Danish Refugee Council
Danish Refugee Council
The Danish Refugee Council assists refugees and internally displaced persons across the globe: we provide emergency aid, fight for their rights, and strengthen their opportunity for a brighter future. We work in conflict-affected areas, along the displacement routes, and in the countries where refugees settle. In cooperation with local communities, we strive for responsible and sustainable solutions.
We work toward successful integration and – whenever possible – for the fulfillment of the wish to return home. The Danish Refugee Council was founded in Denmark in 1956, and has since grown to become an international humanitarian organization with more than 7,000 staff and 8,000 volunteers. Our vision is a dignified life for all displaced. All of our efforts are based on our value compass: humanity, respect, independence and neutrality, participation, and honesty and transparency.
DRC’s Asylum Department offers counseling to asylum seekers in Denmark independently of the Danish authorities. We offer legal counseling and representation as well as counseling about return to home countries.
Does the ERSO member offer pre-departure counseling?
DRC offers individual, face-to-face predeparture counselling to rejected asylum seekers with return counsellors in Denmark as well as counselling with local counsellors in countries of origin via Skype or telephone. The pre-departure counselling is based on the specific situation and needs of each individual person in preparation of the return and in the reintegration phase. The purpose is to promote durable solutions for rejected asylum seekers, including dignified return and reintegration.
The counseling aims to ensure that rejected asylum seekers gain clarity about their situation, are informed about their rights and aware of any available reintegration support to help them make informed choices in a non-pressurised environment. Return counsellors carry out individual counselling sessions, conduct outreach work and initiate activities to empower and support the ressources of rejected asylum seekers. Go-and-inform visits in asylum centers in Denmark from relevant reintegrationspartners are also carried out.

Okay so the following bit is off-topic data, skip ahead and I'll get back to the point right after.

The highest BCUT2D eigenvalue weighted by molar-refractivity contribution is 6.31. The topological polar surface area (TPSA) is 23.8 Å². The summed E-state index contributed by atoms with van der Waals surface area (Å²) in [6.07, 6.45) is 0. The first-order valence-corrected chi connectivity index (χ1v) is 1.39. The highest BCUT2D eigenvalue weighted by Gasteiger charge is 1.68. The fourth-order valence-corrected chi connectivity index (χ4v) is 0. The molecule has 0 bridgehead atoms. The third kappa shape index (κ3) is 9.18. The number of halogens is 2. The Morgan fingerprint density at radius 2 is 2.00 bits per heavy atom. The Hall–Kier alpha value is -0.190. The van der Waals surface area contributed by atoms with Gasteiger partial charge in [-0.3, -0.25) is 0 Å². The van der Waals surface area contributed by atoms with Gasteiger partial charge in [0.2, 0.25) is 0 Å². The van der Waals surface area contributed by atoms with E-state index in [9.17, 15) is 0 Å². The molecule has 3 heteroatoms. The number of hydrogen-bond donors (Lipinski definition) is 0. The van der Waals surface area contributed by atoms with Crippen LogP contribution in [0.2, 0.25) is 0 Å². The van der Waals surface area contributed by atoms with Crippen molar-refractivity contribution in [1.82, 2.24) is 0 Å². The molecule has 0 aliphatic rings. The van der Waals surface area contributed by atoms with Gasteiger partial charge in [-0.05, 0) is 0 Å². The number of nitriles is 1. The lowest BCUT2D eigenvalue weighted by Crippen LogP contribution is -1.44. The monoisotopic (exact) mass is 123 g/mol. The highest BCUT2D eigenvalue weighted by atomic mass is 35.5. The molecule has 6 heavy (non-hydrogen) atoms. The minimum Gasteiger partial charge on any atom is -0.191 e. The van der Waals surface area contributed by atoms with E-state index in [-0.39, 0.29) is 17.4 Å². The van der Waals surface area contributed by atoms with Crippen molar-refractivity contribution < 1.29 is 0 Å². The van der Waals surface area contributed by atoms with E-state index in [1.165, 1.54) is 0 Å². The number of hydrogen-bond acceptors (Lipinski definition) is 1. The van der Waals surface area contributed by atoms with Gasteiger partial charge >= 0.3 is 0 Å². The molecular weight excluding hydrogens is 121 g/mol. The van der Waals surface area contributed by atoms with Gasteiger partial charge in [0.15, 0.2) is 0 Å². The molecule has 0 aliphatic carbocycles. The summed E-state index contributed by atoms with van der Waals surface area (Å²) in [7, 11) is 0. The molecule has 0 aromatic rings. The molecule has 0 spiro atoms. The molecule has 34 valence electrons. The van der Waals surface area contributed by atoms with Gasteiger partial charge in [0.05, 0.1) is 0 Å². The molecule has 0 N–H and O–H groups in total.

DRC also provides general information about the Danish asylum procedure to the broad range of asylum seekers in Denmark (not only rejected). When relevant, return counsellors refer to legal counseling and representation. Access to legal counseling throughout the procedure also seems to have a positive effect on the quality of the decisions and on the asylum seeker’s acceptance of a potential negative decision.
What kind of reintegration assistance does the ERSO member offer to returnees?
Besides pre-departure counseling with counsellors in Denmark and in the country of origin, DRC will refer the returnee to any relevant reintegration activities and support that is available to returnees. This may be reintegration support available through the ERSO network, ERRIN programs or bilateral agreements. DRC also offers to keep contact with the returnee for a certain period of time after the return in order to monitor the returnee’s reintegration process.
Target group of the ERSO member (in the context of return and reintegration)
The target group of DRC’s return counseling service is rejected asylum seekers who wish to return to their country of origin. DRC also provides repatriation counseling to refugees and migrants who hold a residence permit in Denmark but would like to return to their country of origin.
Member is funded by
A wide range of donors and partners support the work of DRC. Nationally, DRC is primarily funded by the Danish State. Internationally DRC’s donors and partners are: DANIDA (Danish Ministry of Foreign Affairs), ECHO (European Community Humanitarian Office), UNHCR (United Nation High Commissioner for Refugees), DFID (UK Department for International Development), Sida (Swedish International Development Cooperation Agency), Norad (Norwegian Agency for Development Cooperation), IrishAid, US State Department, CIDA (Canadian International Development Agency) , SDC (Swiss Development Cooperation) and a few other European countries as well as several UN agencies. Private funding represents a growing and important contribution to the international work. It is provided for by the DRC Communications Department through public campaigns, individual contributions, funds and companies.